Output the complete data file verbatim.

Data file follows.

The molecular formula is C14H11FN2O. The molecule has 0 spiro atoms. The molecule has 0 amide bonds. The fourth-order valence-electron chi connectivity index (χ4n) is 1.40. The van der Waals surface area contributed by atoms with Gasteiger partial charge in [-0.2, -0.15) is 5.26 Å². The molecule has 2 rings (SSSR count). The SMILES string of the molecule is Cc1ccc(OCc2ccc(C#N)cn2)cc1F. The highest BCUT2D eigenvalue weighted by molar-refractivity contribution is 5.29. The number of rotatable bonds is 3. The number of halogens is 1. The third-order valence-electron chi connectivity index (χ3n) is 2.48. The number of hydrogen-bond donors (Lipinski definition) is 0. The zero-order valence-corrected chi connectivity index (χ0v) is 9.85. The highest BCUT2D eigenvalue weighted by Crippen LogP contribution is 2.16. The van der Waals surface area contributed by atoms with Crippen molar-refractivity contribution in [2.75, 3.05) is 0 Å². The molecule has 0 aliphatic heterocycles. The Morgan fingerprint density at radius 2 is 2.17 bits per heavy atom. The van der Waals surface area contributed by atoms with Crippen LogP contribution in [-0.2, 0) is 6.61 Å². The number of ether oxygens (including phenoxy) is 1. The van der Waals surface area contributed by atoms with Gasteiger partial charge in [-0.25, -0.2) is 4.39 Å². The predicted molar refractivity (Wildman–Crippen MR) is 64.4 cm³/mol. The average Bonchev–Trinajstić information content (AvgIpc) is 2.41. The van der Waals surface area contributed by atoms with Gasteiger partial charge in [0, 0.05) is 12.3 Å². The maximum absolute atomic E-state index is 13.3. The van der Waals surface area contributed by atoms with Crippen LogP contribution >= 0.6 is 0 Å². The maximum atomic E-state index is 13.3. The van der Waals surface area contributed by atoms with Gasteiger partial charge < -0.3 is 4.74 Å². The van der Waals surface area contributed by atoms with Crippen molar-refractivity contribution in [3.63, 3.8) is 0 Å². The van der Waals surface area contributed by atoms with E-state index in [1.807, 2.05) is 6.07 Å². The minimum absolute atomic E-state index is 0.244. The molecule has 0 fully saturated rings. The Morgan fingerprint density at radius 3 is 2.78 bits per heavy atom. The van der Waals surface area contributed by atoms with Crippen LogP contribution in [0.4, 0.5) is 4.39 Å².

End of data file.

The molecular formula is C14H11FN2O. The molecule has 0 spiro atoms. The molecule has 0 amide bonds. The fourth-order valence-electron chi connectivity index (χ4n) is 1.40. The van der Waals surface area contributed by atoms with Gasteiger partial charge in [-0.2, -0.15) is 5.26 Å². The molecule has 2 rings (SSSR count). The SMILES string of the molecule is Cc1ccc(OCc2ccc(C#N)cn2)cc1F. The highest BCUT2D eigenvalue weighted by molar-refractivity contribution is 5.29. The number of rotatable bonds is 3. The number of halogens is 1. The third-order valence-electron chi connectivity index (χ3n) is 2.48. The number of hydrogen-bond donors (Lipinski definition) is 0. The zero-order valence-corrected chi connectivity index (χ0v) is 9.85. The highest BCUT2D eigenvalue weighted by Crippen LogP contribution is 2.16. The van der Waals surface area contributed by atoms with Crippen molar-refractivity contribution in [2.75, 3.05) is 0 Å². The molecule has 0 aliphatic heterocycles. The Morgan fingerprint density at radius 2 is 2.17 bits per heavy atom. The van der Waals surface area contributed by atoms with Crippen LogP contribution in [-0.2, 0) is 6.61 Å². The number of ether oxygens (including phenoxy) is 1. The van der Waals surface area contributed by atoms with Gasteiger partial charge in [-0.25, -0.2) is 4.39 Å². The predicted molar refractivity (Wildman–Crippen MR) is 64.4 cm³/mol. The average Bonchev–Trinajstić information content (AvgIpc) is 2.41. The van der Waals surface area contributed by atoms with Gasteiger partial charge in [0, 0.05) is 12.3 Å². The maximum absolute atomic E-state index is 13.3. The van der Waals surface area contributed by atoms with Crippen LogP contribution >= 0.6 is 0 Å². The maximum atomic E-state index is 13.3. The van der Waals surface area contributed by atoms with Gasteiger partial charge < -0.3 is 4.74 Å². The van der Waals surface area contributed by atoms with Crippen molar-refractivity contribution in [3.63, 3.8) is 0 Å². The van der Waals surface area contributed by atoms with E-state index in [1.807, 2.05) is 6.07 Å². The minimum absolute atomic E-state index is 0.244. The molecule has 0 fully saturated rings. The Morgan fingerprint density at radius 3 is 2.78 bits per heavy atom. The van der Waals surface area contributed by atoms with Crippen LogP contribution in [0.4, 0.5) is 4.39 Å².